Naugatuck Daily News from Naugatuck, Connecticut on November 28, 1949 · Page 4
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Naugatuck Daily News from Naugatuck, Connecticut · Page 4

Naugatuck, Connecticut
Issue Date:
Monday, November 28, 1949
Page 4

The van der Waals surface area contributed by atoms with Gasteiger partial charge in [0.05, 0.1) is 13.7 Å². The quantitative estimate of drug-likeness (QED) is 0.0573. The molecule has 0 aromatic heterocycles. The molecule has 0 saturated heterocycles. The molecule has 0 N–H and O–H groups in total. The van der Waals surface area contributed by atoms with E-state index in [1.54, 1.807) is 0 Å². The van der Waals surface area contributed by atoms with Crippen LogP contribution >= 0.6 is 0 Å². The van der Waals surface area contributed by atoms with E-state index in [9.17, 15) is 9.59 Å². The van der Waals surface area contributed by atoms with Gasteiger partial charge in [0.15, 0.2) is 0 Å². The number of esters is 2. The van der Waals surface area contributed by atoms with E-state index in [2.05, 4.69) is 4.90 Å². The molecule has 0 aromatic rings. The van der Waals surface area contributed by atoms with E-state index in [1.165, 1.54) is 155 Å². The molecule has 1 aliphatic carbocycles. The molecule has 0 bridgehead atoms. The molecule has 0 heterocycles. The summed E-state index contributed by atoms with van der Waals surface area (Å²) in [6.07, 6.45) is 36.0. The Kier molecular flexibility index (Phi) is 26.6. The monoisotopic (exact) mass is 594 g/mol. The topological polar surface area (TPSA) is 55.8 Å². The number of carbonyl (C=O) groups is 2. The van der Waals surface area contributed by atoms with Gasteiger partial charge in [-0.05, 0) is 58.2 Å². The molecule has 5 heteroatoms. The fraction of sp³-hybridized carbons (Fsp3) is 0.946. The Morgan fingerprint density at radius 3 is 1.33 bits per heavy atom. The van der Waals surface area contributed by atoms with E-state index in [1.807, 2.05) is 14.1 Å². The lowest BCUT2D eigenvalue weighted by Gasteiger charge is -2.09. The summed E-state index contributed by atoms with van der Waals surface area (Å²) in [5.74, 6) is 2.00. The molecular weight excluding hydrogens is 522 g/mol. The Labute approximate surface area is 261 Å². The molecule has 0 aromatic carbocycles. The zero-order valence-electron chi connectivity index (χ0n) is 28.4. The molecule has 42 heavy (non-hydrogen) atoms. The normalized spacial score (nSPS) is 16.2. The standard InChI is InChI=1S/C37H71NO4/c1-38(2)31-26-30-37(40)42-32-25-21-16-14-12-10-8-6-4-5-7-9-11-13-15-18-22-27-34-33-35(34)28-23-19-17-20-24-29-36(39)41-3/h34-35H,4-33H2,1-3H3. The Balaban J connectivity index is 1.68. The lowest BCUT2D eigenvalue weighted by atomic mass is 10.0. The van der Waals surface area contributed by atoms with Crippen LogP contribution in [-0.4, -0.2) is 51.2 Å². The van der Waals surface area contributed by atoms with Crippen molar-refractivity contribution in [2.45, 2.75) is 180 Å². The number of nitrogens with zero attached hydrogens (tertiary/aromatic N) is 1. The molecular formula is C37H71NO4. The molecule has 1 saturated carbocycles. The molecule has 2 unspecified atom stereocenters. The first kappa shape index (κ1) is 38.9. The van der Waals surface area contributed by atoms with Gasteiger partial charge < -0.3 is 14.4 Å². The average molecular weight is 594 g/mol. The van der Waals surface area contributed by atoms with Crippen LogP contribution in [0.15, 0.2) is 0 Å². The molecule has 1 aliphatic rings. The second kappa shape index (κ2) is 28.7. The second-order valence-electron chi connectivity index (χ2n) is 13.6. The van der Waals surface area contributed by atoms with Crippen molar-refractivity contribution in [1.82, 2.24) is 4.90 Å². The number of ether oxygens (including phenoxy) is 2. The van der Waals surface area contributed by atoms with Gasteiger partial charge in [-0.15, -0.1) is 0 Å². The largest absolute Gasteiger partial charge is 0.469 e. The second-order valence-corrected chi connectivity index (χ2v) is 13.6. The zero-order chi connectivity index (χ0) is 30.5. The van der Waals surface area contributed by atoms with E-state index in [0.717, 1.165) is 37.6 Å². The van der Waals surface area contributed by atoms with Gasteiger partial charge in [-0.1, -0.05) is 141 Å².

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PAGE *—NAUGATUCK NEWS (CONN.), MONDAY, NOV. 28, 1040 Kv«ry icvenl&ff ifl&oept Bund&y) by CHE NAUGATUCK NEWS CORP. < NAUGATUCK. CONN. T«iepboite« Z228 Mid ttl» AH Dep*rt«D«nt> entered u second clan matter »t •b« port offle* In Naugatuck. Oonn. SUBSCRIPTION RATBB Paymbto In Adv«no» 1 Montb ...tlJO 1 YMLT ....PB.gO Member: American Newspaper Pub. N B. D»lly Ne-wipap*' AMP "MONDAY. NOVEMBER t», "Defend Democracy Moscow's nest of tyrants has deluded millions of Its subjects into believing that capitalism and free enterprise offer nothing to the masses—that only under communism is there security and happiness. Men of the Kremlin are determined their subjects shall never learn the truth, hence the Iron curtain. Millions of human beings, In dire need of all those things which make for decent and happy living, are being denied simple necessities to promote the selfish ambitions of a set of modern Ivan the Terrlblcs. It is communism, not democracy—to use a term disdainfully applied to the American system by the reds — that is decadent. Democracy Is the only living, thriving form today In the world of government. Democracy has the key to the future of mankind. Democracy offers the only opportunity for scientific and cultural development, without which civilization will perish and man return to the primitive. Under democracy there is social progress because there Is material progress. In other countries at this mo- -nent millions arc hoping, praying, for the freedom which is the S-.erltage of Americans, and the benefits which can come only v.-ith freedom. Americans should ever be proud t!:at this is a capitalistic nation. T!iey should become more active in defending it against commun- I:-m. because when democracy has brcn supplanted by a bureaucratic, communistic or welfare state there can be no freedom. Judicial Firmness Sentences of 25 to 50 years and 27 1-2 to 55 years were Imposed by Judge Samuel Joseph In Nsw Yirk City to two 16-year-old yi uths who pleaded guilty to a three-count indictment charging r.-pe. robbery and assault against a girl, 16, and her male escort. To make certain that at least the minimum terms will be served ar.d not be cut short by over- Jpnient parole boards, the judge 0 dered the sentences on each c-;unt to run consecutively. Per- he was impatient with the e-.tremes to which some advocates of modern methods of han- juvenile delinquency have g^ne. The FBI reports that the na- 1 ion's worst wave of BOX crimes : i under way. It puts part of tho l.lame on courts and parole boards. More pointed is the '•ommcnt of Professor Stearns of Tufis College, who insists that the United States is "too •osy" on sex offenders. Dr. Stearns insists the sex offender "is not a mental patient, but a dangerous criminal and should be treated as a criminal." A psychiatrist supports Dr. Stearns, saying that hospital records show that the" sex offender who kills usually has been a third or fourth offender in a minor crime, but has been paroled. He agrees that the place for the sex offender is in jail, that "he is a criminal, not a patient.'' In reverting to the policy of stern retribution, Judge Joseph may be setting a new judicial trend, and one that appears to have the approval of a growing body of scientific thought. Discontinued Coins Six coins have been discontinued by United States mints at various times. These are the trade dollar, half sent, two-cent piece, three-cent nickel, three-cent silver and 20-cent piece. These are exclusive of gold, not made into coins until 1933, and of the three to 00-cent denomination paper money of 1862-1878, The silver dollar has not been minted since 1935, because of lack of demand, but Its manufacture can be resumed at any time. A silver five-cent piece was issued prior to 1874, but was replaced by the five-cent nickel. Many collectors and others believe the 20-cent piece should have been retained and the quarter discontinued. The quarter did not fit in so well with America's decimal coinage system. The M- cent piece was first issued in 1875. It was almost as larg'j as the 25-cent piece ana the designs were similar.. As a result, there was confusion- among cashiers, merchants and others who frequently mistook one coin for the other. This is understandable when one recalls the confusion be- tween the zinc coated 1943 cent nnd the dime. Complaints growing out of the confusion resulted in discontinuance of the 20-cent piece in 1878. At that time all bronze coins were alike In design, silver coins were alike and gold coins a« well. Today, with a distinct design for each coin, there might be lees confusion. Recent discoveries dlHclowo tho earth is 500,000,000 years older than formerly believed. There goes its trade-In value. Vaudeville. Is reported to bo coming back to the amusement world. The trained sealw certainly have had a long vacation, and may have forgotten their lines. Do You Remember? One Year Ago Corp. Eugene Smey left, for Fort Bclvolr, Va., after completing a 60-day furlough at the homo of his parents, Mr. and Mra. Paul Smey, Lines Hill street. Mls» Ellmbcth Nawrath, n senior at Beaver college, Jen- klntown, Pa., was named to Who's Who In American Colleges and Universities. 20 Years Ago Samuel Pelgro, of Barnum court, was vLsillng In White Plains, N. Y. Charles Kenney, a uludnnt at Michigan Stato university, was visiting at his home on North Main street. Household Scrapbook Tho Coffee Pot Sprinkle some salt into the coffee pot and rub well all around the inside with a damp cloth; then rinse with boiling water. This will keep the coffee pot sweet and fresh. Sorgn If tho serge suit has begun to look shiny, sponge it first with hot vinegar and then with ammonia. This will make the milt look like new. Dish Cloths Qlsh cloths will become sour and not fit for use if left In a wet, sodden pile after using. Wash in suds after each using and hang in the air to dry. Look And Learn 1. What two cities were from ancient times famous for the quality of their steel weapons. 2. By what unit Is the speed of ships measured? 3. What ancient people were noted for their Htoiciom and endurance 7 4. What was Mark Twain's real name? 5. What is another noted portrait of an artist's 'mother, besides that of Whistler? Answcrx 1. Damascus, in Syria, and Toledo, in Spain. 2. By knots. 3. The Spartarm. 4. Samue Langhorno Clomiimi. 8. Rembrandt's Mother," by Rembrandt. Mrs Harold Chittondcn and Mrs. John Wrinn were among; attending the New Haven Symphony concert In Woolsey hall, New Haven lost. Tuesday night Carolyn Ix>ng, soprano, wan giiimt Hololst .Keith Wilson conducted. Tlw. thermometer In front of Tin) Nmv'K IN attracting rum.sid- onibli. attention HICHI- snappy inoriilngH . . The Snlom club tiilN wci-k uftor boon canceled during Thanksgiving \vi*;k. "Everyone wom surpriesd When I stopped up and signed for your special delivery lett«r. Few others got any mall, let alone special delivery . . " . this ex,:erpt is from a letter from a Naugatuck lad., who recently enlisted iu the Army ami Is stationed at Fort Dlx, N. J. . . 'the letter ho received wax from a frlmid, thinking lie might be lonely and a weekend letter would help be says few others received uny mail, and this .should be a reminder to those who have friends or relatives In tho armed' services to get a letter off promptly, even If It la a. short one . . we have no difficulty visualizing that eager faced group, waiting for their names to he called for mall, .ind then (he disappointment UH they turn away to e.wait the next mall call. GOP leaders haven't met iw yet on the rualtiir of u new town committo chairman, Unit IM, not officially .. hut, tho new clmlr- nian \vlll bo Kd JUngonheld or Fred Nawrath. A large portrait of the late Rev. John Wanat will bo placed IP. tho rooms of Ojcda Council, Knights of Columbus, -with appropriate ceremonies Doc. 13 . Father John, loved by all who knew him, will long live In fond memory . The portrait will help keep alive in tho years to come a .spirit of friendliness, klndli- esa and brotherly love that followed worcver Father John served. i Conrad Hani, who added sparkling humor to his radio commentary In support of tho Boy Scout drive Frlsluy night will b« 111 Philadelphia dm balance of tho wiM'k . . Dr. JEdword II. Kir- Kehbmim wns jftirot speaker ut u meeting of tho Men's Club of the Congregational Church, Friday night. Fourteen homc-Heekers are going to get a Chri.slmnH present . Notices will f'o out before the 25th to the 14 who will occupy tho units of Naugawam Village to bo completed between January 15 and Feb. 1. Sailor John OHtroskl, attached fo tho Naval hospital at Be>- tlu-sda, M<l., wax In Philadelphia Saturday to atd'iid tho Army-Navy fixibnll game .. He VV:IH iiiie of l(Ki,,(KK) in MI out of about I02,(HMI,»DO who would Five Vermont resorts had Five Vermont resorts iib,ve Hkllng this (post weekend .. They were Cannon Mountain, Pico Peak, Mlddleibury Snow Bowl and IMount Mansfield . It will pnjlbftbly bo at least a month before any of the Connecticut resorts will open for business. We've had a number of Inquiries as to wh|y tho Naugatuck, Ansoiila Kam« iHii't played In the morning Instead of afternoon Wish we knew tho answer to that one .. (James playod TliankNglvliiir morning; *tt*!ni to draw litrjr&r crowd* than afternoon game* . . And appetite* for that turkey dinner would Iw whetted . . More und more of the traditional turkey day clashes are being Keheduled In the u. m. and It could l>e that thn Naugy-An- Hnnlu Kiunu will follow nult bo- fore loo long. Tom Dillon in iglad to see tho football ' season drawing to '.i close . T. J. tried his hand at predicting tho outcome of games In competition with the NI3W.S exports for about half the season anil didn't fare too well We would oncC' again like to thank Tom for being so kind as to furnish us with coffee each morning for the past several weeks. It wiw Rood to sec Bryant Kirkcmlall back In n football uniform Thnirsdiiy . Hryiint Injured his leg midway through tho HcaHon und had been out of action over wince Ho (inly played a few minutes an the lug IH still a little tender, but lie dosed out hln high srhool playing career with n fine performance, us did all others who got Into tins gome. WALTfR WINCHELL IN NEW YOIIK MAN AIIOUT TOWN Our scoop on the Mayor's MK- KO3t Htory will bo confirmed before Christmas . . Actress) Joan ,1 I I. ^ r'« constant escort also teaches at N. Y. U. "Peaches" . Browning (of the 1928 tabloid ! front. P/IRCH) may Vxi conveHud ' n : » a 7lh Day Advcnllwt . MI-H. K. Hcott'H Reno trip 1» booked 1 . No- vcllHts J. Steinbeck will moot the piano • • Jon Dl(MttSR">'» radio wages will bo $8,500 it month, not week . Her Hollywood chums arc concerned over unconfirmed rumors) that MOM star Lucille Bromer and wealthy A. Rodriguez will end tholr marriage Cm. TEisenihowor has denied 11152 PrcHldentlal umbltlonH but CX3- Pala have started 'bulldliiK I' 1 " war chest for It. Pitch letters are ready for mailing 1 . Who ftayti the Cost of Living l» hi'g-h in New York? . Hhcrc nrn some ibnrffatns you can Htill fret around Our Town: A limited milk for a dime In Times Square u, suit or cont for $1T> at Mth and 8th ; a complete dinner for 75c on 45th between fllh at\d Broadway; a restaurant at 12nd and B'way, which features ;i s'ohoon- er of heer for a dime; a bar on 42nd between B'wny and 8th, where you get two drinks for the price of one: and on L/lnooln Square there IH a burner nhop where they give you n. haircut for two-bits. Followers of High school athletic teams will not have long to wait before watching another Garnet and Grey team go Into action . , The football season ended Thursday, but the ba.sketball season la just one week away .. The Greyhound cagcrs open their season here Dec. 3 against Trinity Boys Club, of New Haven. Muryann Trungle obaorvixl her 17lh birthday recently.. .and Mr. und Mr*. Larry Larrlvuo recently celebrated tholr 10th wedding unnlv«r»a,ry. . . Mrs. Harold Stlnaon stayed at her Pearl road home Saturday, while her son, Midshipman Jack Stlnson, entertained his dad, winter and grandmother at the Army-Navy football game In Philadelphia . Mrs. S. said she was baby-sitting for the day in- «tcad of making the trip. Mr. and Mrs. Ed Stakum of Wa- tcrbury celebrated their first wedding anniversary ye«tcrduy.... ahe'f) the former Ida Cagno of the borough. . .Mr. and Mrs. Leonard Schaefcir of Beacon FallM nlno ob- «(irviul their J'lmt annlvurttary y«!Hl.or«lny... Mr«. a. la the former Barbara Brennan. "BLOW THE MAN DOWN!' "Sonny Boy" .Jolson jnnt Rot olT the InnK-difitnnr.c phono from Calif. "Earl Wilson," Ivj said, "hns 1 me down ru> BJ> yearn old. T lust wired ihim that if the: good Lord lots me llvn thn.t lonpr T will, on my (J9l,h ihlrthdnv, «iv« tho Runyon Fund $100,000. I'm gonnn plvn It anyhow. More Important. Is that T'-m on with Blntr Wet'- n radii y night!" Mr. Jolnrin IH too hnnlv wlh hla nrltlclnm nf pood old Earl's re- pnrtlnp;. To some of \i.t who know Jolnnns real iiffe, It olwlotmlj was 11 typographical error . . The 89. of rourm. sbould've been 96. Bill Rohlmon'N hnpnlcKt moment. oerhann was thn.t niRht in the Stat- lor (Washlnctton) whpn tho Pi-esii- <1ent. officiated at tho Health As- nombly affair n year or HO ago... The main ballroom wns packed with doctors and scicntlHts from all over tho world.. .Federal .Security Administrator Oscar Ev/in;,' wns toastmastcr, and a trio of citizens who received Honor Scrolls from the President ("for tholr work In assisting medical re- rearch"), included Bill Robinson... Ho hroke down and wept whon ho thanked the Pronldont for "thin great honor to me and my wife" The ovation which followed (led by the White House correspondents) was thunderous and tho most Mncoro I cvoi~heai>d. Baseball circle* nay the. rcnoon Bill Venck can't bi)y tho N. Y. Giants from Horace Stonoham If that hlH estranged wife nan rn ' important Hay" In the matter of any sale of the Giants under the terms of the separation.. .ArUrio Judge and her new moneyhai'B beau, Armour Archibald, don't rare who's looking at Ruby Foo'a. Ditto Pamela Curran and Pcto Vogal at Lo Chambord. . .Nownpapor publishers and editors should rmH _Facslm!lo" by Leo Hllla and Tim Sullivan or the Miami TTnrnld Mo Uraw-lllll puhllnh; Tint puliHc will be Hpellbouncl, too... Goo 1C Alcn (Truman's friend) is doing a hook called: "Presidents Who Have Known Me." Ono i.f Urnndwuy'N hlfripwt Imok- ios< either pays ui> ?200,000 (an election bet) within six months or The winner comes out of jail nl that time..."Mule Train" has sold over 1 1-2 million platters and 250000 copies of sheet music.. .The little Lynn Mass, boy (beaten up by bullies "for being a Jew") who asked his mother: "Why did my Daddy have to die?" re-enacted the story on "We the People." The Sfrc. who saw Maurice Goldstein die (in the Battle of the Bulge) also appeared and reporttd: "We needed volunteers to go ahead and biow up a mine. Your father waa tin- first to volunteer and the flrut 10 got hit." It made you swallow hard .. .The 1950 census will reveal there are one million more women than men in the U.S.... ActrosB Vanonwa blown and Dr. R. Franklyn, the Hollywood medic, are under the panne anesthetic. Shot fo Death A RUECTID SUITOR shot blonde Muriel Beal (above), 25, to death before a crowd reading news bulletins In front of a Brockton, Mnss., newspaper building where she worked as a bookkeeper. The suitor, Robert S, Lundin 33, then wounded himself. He Is reported to be in a tritlcal condition, (International) H»imer YORK—It has been hours since I saw the girl, but she remains there In my mind and shows no signs of leaving. 1 had to come out of 53rd street, past the Museum of Modern Art,.and had started down Fifth avenue toward the middle of the city, when she came swinging up Fifth in the opposite direction. She was with another girl about whom I remember nothing- at all, but this one had a sweet and kind face. She' was the kind of girl you would call pretty, which is a mild sort of rarity, and if you thought you were any kind of judge of human nature you looked swiftly Into her eyes as slie passed and you £»ld to yourself, there Is honewty there, and trust, and the clearness of youth and Bluff like that there. You know, maybe, one or two people like that, but they are spaced pretty far apart and II alwayn is a pleasure to ace another one. So I slowed down a little as she passed and I beamed to myself and kind of thought, well what do you know, another nice person ln tnc W0 rlcl—and then I heard her speak. She turned to tho other girl as they came walking briskly along Firth and she just said something pedestrian about the weather or the new pair of shoes she'd just bought . . . and it came out, her voice, flat and hard ami with the ring of bitterness to It. It was the voice of someone who spat in the world's eye. I listened to It for two, three seconds and then she was gone, the •pike heels clicking along fainter and fainter and the crowd enveloping her before she had cone a block. They didn't go together, the voice and the face. It wasn't exactly new to me, because this Is something you see every day In this •trangcst of cities, but it always is upsetting, and the face slays With you as you try to blow the hard voice out of your thoughts What fa ft the city has clone to them' All right, you may say I am dramatizing, but I say to you that I know a gentle face with the sign of truth on it when I see one, and this was one The poison had not worked up to her face yet. but it was in her speech and as I listened for just a moment in the warm autumn sunlight, I knew it held her heart in a vise It has been hours since I saw the girl, but she remains there in my mind and, for a liltl« while, I look on my city with anger and sadness. * * » » IN THESE DAYS OF DRAWN LINES between the church am' the medical world on the subject of psychiatry, it is a little startling to come across the Marble Collegiate church's rcllgio-psychialric clinic. To me, news of the clinic is red-hot and fresh from the press, but actually it has been in existence for a dozen years, or ever since Dr. Norman Vincent Peule, one of New York's most widely-known clerics, established it at the church, Fifth avenue and 29th street ' It is staffed by three psychiatrists and three psychologists and they each give a day a week—at least—as a volunteer. It doesn't cost the "patients" anything, and Dr. Pcalc believes firmly that religion and the psycho-sciences can go hand in hand. Last year, the Marble church's clinic helped 261 persons, Including both members and non-members of the congregation. In a rundown of the thousands who have come to it for help since its organization, director Smiley Blanton says that the greatest number of clients—that would be about 26 per cent—are suffering from neurotic depression. Next in line, a group of 20 per cent are thos« who want to know how to save their marriages from brcakintr un" * * « » b 1 • ANOTHER ODDITY COMING TO OUR ATTENTION this week was the city's shortest bus line. It quite naturally Ls in Brooklyn and is known simply but with dignity as Route 42. Actually it is just a little more than a half-year old, having been set up when the Rockaway Parkway shuttle trolley was closed down It lasts just four-tenths of a mile, which breaks down to two blocks, and the most appealing foiiluro about it, all in all is that it doesn't cost anything. _ Mostly, the passengers are fishermen, heading for the happy hunting grounds at Canarsie Pier. The bus. run by gray-haired Charlie Broslau, takes two minutes to make its run. " Actually, the riders arc supposed to be transferees irom n nearby •Ubway line, but the amiable Breslau says he has no way of check- Ing. His change box is stuffed with paper It all seems too good to MODERN ETIQUETTE (.,}. In il p'-rmirii-iblr t'» ine the various d!.shi:.s on teria counter btjfwo KplcrtiiJ tain one? A. Y< I M, if it rrtn In- Dinner; but do «-»tjm- i cafe- a cer- at a n*r m? shmiM not tinxi-r tin: (liKhv:-,, (if In- oonKy«U',umiH in selecting one th;it scr-rns to con- 1 ;iin t lie larjrcst JKJT' jon. Q. Wh^n having "Dutch trf-at" Iun':l)**on with f.orrK- friends, what is thf Ix-st way to p.'iy lh»' hill? A. I'rolmMy hav«r I-IIK- JUTHOII pay tho <»nlir*- bill, th**nonrh fni-nd <-on- Iributc hi.s Mhar*-. Or Iwttor Kt ill. fivk the waiter ff>r sf*pa.rrttc rhrcks. Q. Wluil rlo yon conMth-r the rr.oKl Important factor of the correct tlinrn'V table A. Simplicity, alicive r-vcrylhinK *' Fhirubuyant di.-corationK are lii very jioor t.'iHte. ADV. "We, THE MUSIC SHOP—" The 'moat unpiiblM7<vl prufr-imlnn und one of the most lucrative | H that Of the publicity r.xptTt. Many of (he KpwlaJ article*. plHtirrn and events thai appear In ncw*- paper* :in- [>rep:ir<*l liy imhllclly «xiH»rlK. Tlichc "|>ti«nU-<r llcnm m-ll A* u larlc, a newspaper frl<-iid of ours had Mlti« Evdyn Carroll of Scarsilitle, N. V., |K>M* for 11 photoprnph on the st«-|m of (tic Stork Club. The following day, four major N«-w York pani-rs printed anil capllf)ne<l HiU picture "f.nun- tess Mnrla-Hrleiiu of Aucftl ••njo.vM -New York'* Mt<- J.if.- KOIIIC Knch nonwnftn. Our frloml proved that newHpn- pers arc hungry fr.r news — If only Nompnm- (ruuMcd to send H In'. A press axent. for a Itv. could mnki! It newsworthy that "you could buy with confidence at THE Mi'sic siiori" New Us K.H-cimllUoiiec! Motors FORI> & MKKCUKY Budget Plan Available The NAUOATTTCK FUEL CO rOKn DEALKU NEW ENGLAND S lARCfSf PETROLEUM STORAfif IffiMlKAl BUNKER "C" Fuel Oil l>er gallon P. O. B. Our Terminal Bridgeport, Conn. Phono 6-3511 *** BUCKLEY ^ .BETTER SERVICE LOWER FUEL COSTS mm WILLIAM TELL SHOT AN APPLE OFF HIS SON'S HEAD? A RUNNING HORSE NEVER HAS ALL FOUR FEET OFF THE GROUND ? IT'S A FACT. LOWEST LONG DISTANCE RATES ARE IN EFFECT AFTER G RM. AND ANYTIME ON SUNDAYS TiT 1. Fiction. The legend still persists even though th» Swiss deleted it from their jchoo! books in 1893. . 2. Fiction. When a horse either gallops or trots, his four feet are all off the ground port of the time.] But you can cover a lot of ground without taking a step — by a long distance telephone call. To see how little it costs, look at the bargain rates listed on the inside back cover of your telephone book. Then you'll agree that a long distance call is one of the biggest values for your money today.' \ 'THE SOUTHERN NEW ENGLAND TFI FPHONF COMPANY